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J Hepatol. 2010 Feb;52(2):153-9. doi: 10.1016/j.jhep.2009.11.001. Epub 2009 Nov 27.

Lower copy numbers of the chemokine CCL3L1 gene in patients with chronic hepatitis C.

Author information

1
Department of Medicine II, Saarland University Hospital, Saarland University, Homburg, Germany. frank.gruenhage@uks.eu

Abstract

BACKGROUND & AIMS:

Recently, variation of gene copy numbers was recognized as a novel type of common genetic diversity, but its impact on viral hepatitis is unknown. Here, we determine the influence of copy number variation on the susceptibility and disease severity in hepatitis C virus (HCV) infection, investigating copy number variants (CNVs) of the chemokine CCL3L1 gene, which encodes a potent CCR5 ligand.

METHODS:

CNVs were determined in 254 patients with chronic hepatitis C, 144 HCV/HIV co-infected patients, and 210 HCV negative controls, using quality-controlled real-time fluorescent dye-labeled quantitative PCR. Liver biopsies were obtained from HCV infected patients.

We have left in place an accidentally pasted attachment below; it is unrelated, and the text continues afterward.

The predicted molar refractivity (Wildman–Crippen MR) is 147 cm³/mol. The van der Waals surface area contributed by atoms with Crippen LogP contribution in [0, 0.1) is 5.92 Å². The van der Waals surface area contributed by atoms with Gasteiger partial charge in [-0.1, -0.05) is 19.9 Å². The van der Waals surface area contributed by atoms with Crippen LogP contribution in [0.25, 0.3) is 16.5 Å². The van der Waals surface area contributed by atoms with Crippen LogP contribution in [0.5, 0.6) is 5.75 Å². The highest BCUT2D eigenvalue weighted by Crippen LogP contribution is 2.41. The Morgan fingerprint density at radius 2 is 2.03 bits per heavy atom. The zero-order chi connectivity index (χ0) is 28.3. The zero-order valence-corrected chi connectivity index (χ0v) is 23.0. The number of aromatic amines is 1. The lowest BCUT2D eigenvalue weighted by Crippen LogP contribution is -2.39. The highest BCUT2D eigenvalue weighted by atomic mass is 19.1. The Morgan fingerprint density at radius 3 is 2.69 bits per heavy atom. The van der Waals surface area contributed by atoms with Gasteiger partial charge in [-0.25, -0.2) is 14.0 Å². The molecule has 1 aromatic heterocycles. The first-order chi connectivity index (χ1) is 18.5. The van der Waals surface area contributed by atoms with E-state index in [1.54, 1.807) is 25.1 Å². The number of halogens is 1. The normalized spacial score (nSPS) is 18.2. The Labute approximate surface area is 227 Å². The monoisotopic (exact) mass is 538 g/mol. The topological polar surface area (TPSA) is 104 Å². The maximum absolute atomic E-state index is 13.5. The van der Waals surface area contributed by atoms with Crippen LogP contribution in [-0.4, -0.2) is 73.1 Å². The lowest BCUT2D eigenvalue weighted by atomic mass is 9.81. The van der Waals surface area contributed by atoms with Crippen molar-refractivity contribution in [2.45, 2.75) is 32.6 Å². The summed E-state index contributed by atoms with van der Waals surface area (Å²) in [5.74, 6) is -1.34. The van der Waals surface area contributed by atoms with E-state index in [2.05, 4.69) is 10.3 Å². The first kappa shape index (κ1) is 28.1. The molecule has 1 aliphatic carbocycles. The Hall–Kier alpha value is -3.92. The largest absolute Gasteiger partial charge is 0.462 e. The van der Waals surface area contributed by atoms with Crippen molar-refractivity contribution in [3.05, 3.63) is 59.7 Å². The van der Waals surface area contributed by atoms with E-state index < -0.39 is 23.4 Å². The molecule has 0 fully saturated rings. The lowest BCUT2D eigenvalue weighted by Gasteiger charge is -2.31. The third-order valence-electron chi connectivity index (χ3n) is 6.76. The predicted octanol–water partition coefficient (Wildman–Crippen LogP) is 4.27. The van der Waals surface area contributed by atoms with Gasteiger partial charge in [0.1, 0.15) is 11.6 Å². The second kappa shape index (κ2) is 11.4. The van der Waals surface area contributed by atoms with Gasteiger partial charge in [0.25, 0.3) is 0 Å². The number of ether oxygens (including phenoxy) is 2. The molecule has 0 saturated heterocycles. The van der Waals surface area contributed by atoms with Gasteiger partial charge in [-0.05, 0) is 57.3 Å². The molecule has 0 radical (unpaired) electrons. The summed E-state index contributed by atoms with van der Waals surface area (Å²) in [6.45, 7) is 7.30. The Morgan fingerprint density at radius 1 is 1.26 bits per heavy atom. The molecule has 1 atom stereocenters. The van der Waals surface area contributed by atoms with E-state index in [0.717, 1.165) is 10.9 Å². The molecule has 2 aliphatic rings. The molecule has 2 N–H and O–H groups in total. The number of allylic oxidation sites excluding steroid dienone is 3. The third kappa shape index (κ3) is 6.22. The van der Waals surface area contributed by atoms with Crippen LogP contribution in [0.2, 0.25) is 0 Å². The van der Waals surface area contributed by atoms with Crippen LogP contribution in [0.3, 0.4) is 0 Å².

RESULTS:

Copy numbers of the CCL3L1 gene range from 0 to 12 (mean 2.7+/-1.4 copies). Patients with two or less copies are over-represented in the HCV infected cohort compared to HCV negative controls (odds ratio [OR] 1.54; p=0.02). CCL3L1 copies are shifted to lower numbers in HCV infected patients (means 2.6 vs. 2.9 in controls; p=0.011). HCV/HIV co-infected patients carry even lower CCL3L1 copy numbers compared to controls (means 2.2 vs. 2.9; p<0.001), with a higher proportion of patients possessing two or less copies (OR=3.42; p<0.001). No association was detected between CCL3L1 copy numbers and histological grades of inflammation or stages of fibrosis.

CONCLUSIONS:

Lower CCL3L1 gene copy number compared to the population median is associated with chronic hepatitis C. Copy number variation of host genes represents a novel class of genetic diversity associated with viral hepatitis.

PMID:
20044164
DOI:
10.1016/j.jhep.2009.11.001
[Indexed for MEDLINE]

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